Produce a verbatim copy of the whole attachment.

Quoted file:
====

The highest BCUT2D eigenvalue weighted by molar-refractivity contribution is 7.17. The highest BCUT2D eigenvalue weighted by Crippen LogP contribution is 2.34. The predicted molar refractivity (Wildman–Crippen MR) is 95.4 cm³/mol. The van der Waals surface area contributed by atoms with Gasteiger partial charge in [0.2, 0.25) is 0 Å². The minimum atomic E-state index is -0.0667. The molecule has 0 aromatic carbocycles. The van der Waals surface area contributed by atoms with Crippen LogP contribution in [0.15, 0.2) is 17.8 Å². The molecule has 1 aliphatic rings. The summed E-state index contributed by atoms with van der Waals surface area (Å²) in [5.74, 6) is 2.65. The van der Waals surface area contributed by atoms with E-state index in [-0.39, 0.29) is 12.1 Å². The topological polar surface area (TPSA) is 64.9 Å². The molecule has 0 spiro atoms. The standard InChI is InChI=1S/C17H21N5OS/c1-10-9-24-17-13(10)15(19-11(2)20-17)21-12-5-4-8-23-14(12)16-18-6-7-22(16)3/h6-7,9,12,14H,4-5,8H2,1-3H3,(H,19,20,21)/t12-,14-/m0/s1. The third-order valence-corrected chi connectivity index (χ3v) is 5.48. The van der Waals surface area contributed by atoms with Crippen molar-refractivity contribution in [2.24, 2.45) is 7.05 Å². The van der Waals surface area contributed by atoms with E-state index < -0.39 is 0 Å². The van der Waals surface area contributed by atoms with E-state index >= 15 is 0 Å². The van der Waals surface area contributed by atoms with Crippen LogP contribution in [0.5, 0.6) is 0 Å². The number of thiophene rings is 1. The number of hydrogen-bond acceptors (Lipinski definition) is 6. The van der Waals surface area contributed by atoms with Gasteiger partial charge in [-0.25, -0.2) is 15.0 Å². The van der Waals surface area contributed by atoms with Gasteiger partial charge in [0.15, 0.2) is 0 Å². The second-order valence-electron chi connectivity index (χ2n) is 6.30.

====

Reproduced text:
The highest BCUT2D eigenvalue weighted by molar-refractivity contribution is 7.17. The highest BCUT2D eigenvalue weighted by Crippen LogP contribution is 2.34. The predicted molar refractivity (Wildman–Crippen MR) is 95.4 cm³/mol. The van der Waals surface area contributed by atoms with Gasteiger partial charge in [0.2, 0.25) is 0 Å². The minimum atomic E-state index is -0.0667. The molecule has 0 aromatic carbocycles. The van der Waals surface area contributed by atoms with Crippen LogP contribution in [0.15, 0.2) is 17.8 Å². The molecule has 1 aliphatic rings. The summed E-state index contributed by atoms with van der Waals surface area (Å²) in [5.74, 6) is 2.65. The van der Waals surface area contributed by atoms with E-state index in [-0.39, 0.29) is 12.1 Å². The topological polar surface area (TPSA) is 64.9 Å². The molecule has 0 spiro atoms. The standard InChI is InChI=1S/C17H21N5OS/c1-10-9-24-17-13(10)15(19-11(2)20-17)21-12-5-4-8-23-14(12)16-18-6-7-22(16)3/h6-7,9,12,14H,4-5,8H2,1-3H3,(H,19,20,21)/t12-,14-/m0/s1. The third-order valence-corrected chi connectivity index (χ3v) is 5.48. The van der Waals surface area contributed by atoms with Crippen molar-refractivity contribution in [2.24, 2.45) is 7.05 Å². The van der Waals surface area contributed by atoms with E-state index < -0.39 is 0 Å². The van der Waals surface area contributed by atoms with E-state index >= 15 is 0 Å². The van der Waals surface area contributed by atoms with Crippen LogP contribution in [0.5, 0.6) is 0 Å². The number of thiophene rings is 1. The number of hydrogen-bond acceptors (Lipinski definition) is 6. The van der Waals surface area contributed by atoms with Gasteiger partial charge in [-0.25, -0.2) is 15.0 Å². The van der Waals surface area contributed by atoms with Gasteiger partial charge in [0.15, 0.2) is 0 Å². The second-order valence-electron chi connectivity index (χ2n) is 6.30.